Here we dive back into large ensemble voicing, first by revisiting “Diminuendo and Crescendo in Blue” by Duke Ellington. Duke’s work in the mid 1930’s predicted and influenced the “modern” big band arrangers. Then…it’s Thad, Thad, and More Thad (Jones, that is)…this time with an emphasis on jazz theory and harmony. His sound is the fulfillment of the Old Testament Swing Era prophecy. This new sound is rich with thick harmony and intense harmonic movement…and impeccable voicing and balancing technique. We’re going to see lots of “college chords” and some challenging jazz theory. We also refer to examples from “Inside the Score” by Rayburn Wright.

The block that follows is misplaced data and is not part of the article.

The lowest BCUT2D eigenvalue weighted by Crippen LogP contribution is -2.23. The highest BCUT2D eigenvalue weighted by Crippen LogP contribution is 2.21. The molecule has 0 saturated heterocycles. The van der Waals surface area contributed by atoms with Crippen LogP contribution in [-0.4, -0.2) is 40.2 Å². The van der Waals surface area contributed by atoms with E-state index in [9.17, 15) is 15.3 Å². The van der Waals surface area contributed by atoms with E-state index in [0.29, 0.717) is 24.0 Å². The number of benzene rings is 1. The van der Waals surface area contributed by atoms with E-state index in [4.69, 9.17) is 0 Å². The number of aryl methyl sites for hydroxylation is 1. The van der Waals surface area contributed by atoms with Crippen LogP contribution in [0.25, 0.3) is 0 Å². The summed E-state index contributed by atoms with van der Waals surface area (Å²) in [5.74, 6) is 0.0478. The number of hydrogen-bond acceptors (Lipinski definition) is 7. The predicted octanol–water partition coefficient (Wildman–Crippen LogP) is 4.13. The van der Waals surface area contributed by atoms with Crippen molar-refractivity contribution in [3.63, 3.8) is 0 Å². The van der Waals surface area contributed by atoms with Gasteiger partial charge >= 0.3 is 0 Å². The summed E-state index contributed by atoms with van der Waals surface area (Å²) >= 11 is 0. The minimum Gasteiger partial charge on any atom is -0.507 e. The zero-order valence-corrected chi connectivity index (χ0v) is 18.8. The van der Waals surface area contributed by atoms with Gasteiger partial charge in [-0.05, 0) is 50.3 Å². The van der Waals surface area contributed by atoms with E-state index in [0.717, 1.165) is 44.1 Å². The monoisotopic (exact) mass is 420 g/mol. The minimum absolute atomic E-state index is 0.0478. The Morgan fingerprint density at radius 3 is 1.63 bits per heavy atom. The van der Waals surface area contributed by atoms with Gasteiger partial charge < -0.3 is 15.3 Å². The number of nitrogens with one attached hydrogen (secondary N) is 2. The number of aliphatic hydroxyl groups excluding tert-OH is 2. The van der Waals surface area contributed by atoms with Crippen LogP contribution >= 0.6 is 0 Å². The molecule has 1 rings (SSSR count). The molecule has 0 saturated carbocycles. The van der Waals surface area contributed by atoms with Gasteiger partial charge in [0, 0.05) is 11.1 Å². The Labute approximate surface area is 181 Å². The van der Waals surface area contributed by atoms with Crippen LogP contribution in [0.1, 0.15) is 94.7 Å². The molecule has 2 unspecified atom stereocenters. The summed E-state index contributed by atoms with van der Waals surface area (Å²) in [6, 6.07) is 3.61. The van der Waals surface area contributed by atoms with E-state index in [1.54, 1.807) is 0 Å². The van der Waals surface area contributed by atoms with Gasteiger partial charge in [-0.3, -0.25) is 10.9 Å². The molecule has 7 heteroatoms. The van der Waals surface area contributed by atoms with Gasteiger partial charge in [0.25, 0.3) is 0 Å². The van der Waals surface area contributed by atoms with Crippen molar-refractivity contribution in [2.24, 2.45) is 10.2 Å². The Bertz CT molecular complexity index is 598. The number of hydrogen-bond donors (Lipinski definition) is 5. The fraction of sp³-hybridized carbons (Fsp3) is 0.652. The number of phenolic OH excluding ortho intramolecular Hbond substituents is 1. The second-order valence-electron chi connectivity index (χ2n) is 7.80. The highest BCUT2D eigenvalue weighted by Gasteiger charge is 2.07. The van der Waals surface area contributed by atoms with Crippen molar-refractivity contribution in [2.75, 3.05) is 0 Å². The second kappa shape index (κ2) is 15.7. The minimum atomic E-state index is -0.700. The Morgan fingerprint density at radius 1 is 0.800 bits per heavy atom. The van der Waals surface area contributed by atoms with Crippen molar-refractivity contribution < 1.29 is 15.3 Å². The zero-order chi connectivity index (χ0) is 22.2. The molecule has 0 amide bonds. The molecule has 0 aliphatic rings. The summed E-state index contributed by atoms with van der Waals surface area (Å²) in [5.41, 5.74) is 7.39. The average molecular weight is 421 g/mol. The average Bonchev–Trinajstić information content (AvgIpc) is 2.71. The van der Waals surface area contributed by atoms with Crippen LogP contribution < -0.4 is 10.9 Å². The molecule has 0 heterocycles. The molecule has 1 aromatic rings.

About Scott Healy
Composer Scott Healy leads the The Ellington Study Group in Los Angeles, a hands-on study of scores and recordings of large ensemble jazz music as well as music theory and orchestration techniques. The material is advanced, and is geared toward professional classical and jazz composers, film composers, arrangers, and instrumentalists who want to increase their understanding and appreciation of large ensemble jazz writing. The discussion ranges from the minutia of voicing and harmony, to broader topics like form, pacing, transparent orchestration, compositional intent, and improvisation. Previous classes have included works by Duke Ellington from the 1930’s, Ellington/Strayhorn from the 1950’s, and works by jazz composers, arrangers, and band leaders Gil Evans and Miles Davis, Bennie Moten, Fletcher Henderson, Sammy Nestico, Thad Jones, and Sun Ra. Visit Scott’s website: bluedogmusic.com